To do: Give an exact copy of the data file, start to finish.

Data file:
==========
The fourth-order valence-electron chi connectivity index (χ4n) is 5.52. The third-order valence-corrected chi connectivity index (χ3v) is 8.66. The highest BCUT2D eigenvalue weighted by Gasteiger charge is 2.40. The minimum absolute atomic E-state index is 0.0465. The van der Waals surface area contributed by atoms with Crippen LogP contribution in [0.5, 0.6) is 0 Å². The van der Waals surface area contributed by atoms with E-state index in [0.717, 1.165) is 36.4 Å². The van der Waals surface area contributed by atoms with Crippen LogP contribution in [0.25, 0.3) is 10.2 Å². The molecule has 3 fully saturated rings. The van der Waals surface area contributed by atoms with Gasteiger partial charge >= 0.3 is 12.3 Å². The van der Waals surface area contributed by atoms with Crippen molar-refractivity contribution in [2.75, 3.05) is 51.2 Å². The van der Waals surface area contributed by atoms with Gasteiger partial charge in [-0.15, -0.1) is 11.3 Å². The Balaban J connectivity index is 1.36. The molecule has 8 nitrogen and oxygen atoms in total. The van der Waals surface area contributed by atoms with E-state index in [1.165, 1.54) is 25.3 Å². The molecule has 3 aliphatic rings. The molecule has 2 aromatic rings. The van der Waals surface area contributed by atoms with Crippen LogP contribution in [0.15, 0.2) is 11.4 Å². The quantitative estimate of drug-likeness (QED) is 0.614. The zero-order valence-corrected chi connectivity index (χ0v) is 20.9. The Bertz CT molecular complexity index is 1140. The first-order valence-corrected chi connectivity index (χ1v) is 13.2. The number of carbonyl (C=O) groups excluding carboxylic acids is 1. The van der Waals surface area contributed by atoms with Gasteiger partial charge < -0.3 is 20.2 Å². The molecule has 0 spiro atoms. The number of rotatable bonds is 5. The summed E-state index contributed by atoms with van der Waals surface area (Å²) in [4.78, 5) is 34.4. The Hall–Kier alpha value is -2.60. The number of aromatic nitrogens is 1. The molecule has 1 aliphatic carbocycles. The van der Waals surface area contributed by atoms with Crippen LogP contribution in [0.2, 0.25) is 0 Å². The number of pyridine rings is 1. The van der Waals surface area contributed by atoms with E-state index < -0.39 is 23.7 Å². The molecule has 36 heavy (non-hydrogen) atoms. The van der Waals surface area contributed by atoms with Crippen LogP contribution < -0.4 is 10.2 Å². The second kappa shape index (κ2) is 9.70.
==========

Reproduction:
The fourth-order valence-electron chi connectivity index (χ4n) is 5.52. The third-order valence-corrected chi connectivity index (χ3v) is 8.66. The highest BCUT2D eigenvalue weighted by Gasteiger charge is 2.40. The minimum absolute atomic E-state index is 0.0465. The van der Waals surface area contributed by atoms with Crippen LogP contribution in [0.5, 0.6) is 0 Å². The van der Waals surface area contributed by atoms with E-state index in [0.717, 1.165) is 36.4 Å². The van der Waals surface area contributed by atoms with Crippen LogP contribution in [0.25, 0.3) is 10.2 Å². The molecule has 3 fully saturated rings. The van der Waals surface area contributed by atoms with Gasteiger partial charge >= 0.3 is 12.3 Å². The van der Waals surface area contributed by atoms with Crippen molar-refractivity contribution in [2.75, 3.05) is 51.2 Å². The van der Waals surface area contributed by atoms with Gasteiger partial charge in [-0.15, -0.1) is 11.3 Å². The Balaban J connectivity index is 1.36. The molecule has 8 nitrogen and oxygen atoms in total. The van der Waals surface area contributed by atoms with E-state index in [1.165, 1.54) is 25.3 Å². The molecule has 3 aliphatic rings. The molecule has 2 aromatic rings. The van der Waals surface area contributed by atoms with Crippen LogP contribution in [0.15, 0.2) is 11.4 Å². The quantitative estimate of drug-likeness (QED) is 0.614. The zero-order valence-corrected chi connectivity index (χ0v) is 20.9. The Bertz CT molecular complexity index is 1140. The first-order valence-corrected chi connectivity index (χ1v) is 13.2. The number of carbonyl (C=O) groups excluding carboxylic acids is 1. The van der Waals surface area contributed by atoms with Gasteiger partial charge < -0.3 is 20.2 Å². The molecule has 0 spiro atoms. The number of rotatable bonds is 5. The summed E-state index contributed by atoms with van der Waals surface area (Å²) in [4.78, 5) is 34.4. The Hall–Kier alpha value is -2.60. The number of aromatic nitrogens is 1. The molecule has 1 aliphatic carbocycles. The van der Waals surface area contributed by atoms with Crippen LogP contribution in [0.2, 0.25) is 0 Å². The number of pyridine rings is 1. The van der Waals surface area contributed by atoms with E-state index < -0.39 is 23.7 Å². The molecule has 36 heavy (non-hydrogen) atoms. The van der Waals surface area contributed by atoms with Crippen LogP contribution < -0.4 is 10.2 Å². The second kappa shape index (κ2) is 9.70.